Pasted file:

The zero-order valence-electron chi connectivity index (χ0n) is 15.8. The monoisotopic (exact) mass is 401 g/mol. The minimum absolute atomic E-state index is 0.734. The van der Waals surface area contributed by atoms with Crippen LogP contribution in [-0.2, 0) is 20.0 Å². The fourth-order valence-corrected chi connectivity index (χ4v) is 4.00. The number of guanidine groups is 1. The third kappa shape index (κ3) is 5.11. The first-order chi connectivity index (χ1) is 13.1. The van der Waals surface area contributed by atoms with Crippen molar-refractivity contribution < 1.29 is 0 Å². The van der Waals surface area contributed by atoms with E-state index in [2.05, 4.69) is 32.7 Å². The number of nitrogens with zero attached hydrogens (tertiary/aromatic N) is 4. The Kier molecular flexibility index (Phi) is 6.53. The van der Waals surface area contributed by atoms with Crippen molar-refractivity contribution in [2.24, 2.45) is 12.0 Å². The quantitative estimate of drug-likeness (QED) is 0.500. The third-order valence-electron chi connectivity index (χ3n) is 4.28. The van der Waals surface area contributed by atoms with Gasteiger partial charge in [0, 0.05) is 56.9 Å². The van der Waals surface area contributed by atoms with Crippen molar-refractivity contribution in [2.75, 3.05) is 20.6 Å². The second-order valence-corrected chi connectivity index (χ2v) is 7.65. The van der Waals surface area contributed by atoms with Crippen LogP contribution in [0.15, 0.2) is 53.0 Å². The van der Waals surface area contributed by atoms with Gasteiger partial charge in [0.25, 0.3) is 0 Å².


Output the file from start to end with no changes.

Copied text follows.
The zero-order valence-electron chi connectivity index (χ0n) is 15.8. The monoisotopic (exact) mass is 401 g/mol. The minimum absolute atomic E-state index is 0.734. The van der Waals surface area contributed by atoms with Crippen LogP contribution in [-0.2, 0) is 20.0 Å². The fourth-order valence-corrected chi connectivity index (χ4v) is 4.00. The number of guanidine groups is 1. The third kappa shape index (κ3) is 5.11. The first-order chi connectivity index (χ1) is 13.1. The van der Waals surface area contributed by atoms with Crippen molar-refractivity contribution < 1.29 is 0 Å². The van der Waals surface area contributed by atoms with E-state index in [2.05, 4.69) is 32.7 Å². The number of nitrogens with zero attached hydrogens (tertiary/aromatic N) is 4. The Kier molecular flexibility index (Phi) is 6.53. The van der Waals surface area contributed by atoms with Crippen molar-refractivity contribution in [2.24, 2.45) is 12.0 Å². The quantitative estimate of drug-likeness (QED) is 0.500. The third-order valence-electron chi connectivity index (χ3n) is 4.28. The van der Waals surface area contributed by atoms with Gasteiger partial charge in [0, 0.05) is 56.9 Å². The van der Waals surface area contributed by atoms with Crippen molar-refractivity contribution in [2.75, 3.05) is 20.6 Å². The second-order valence-corrected chi connectivity index (χ2v) is 7.65. The van der Waals surface area contributed by atoms with Crippen LogP contribution in [0.15, 0.2) is 53.0 Å². The van der Waals surface area contributed by atoms with Gasteiger partial charge in [0.25, 0.3) is 0 Å².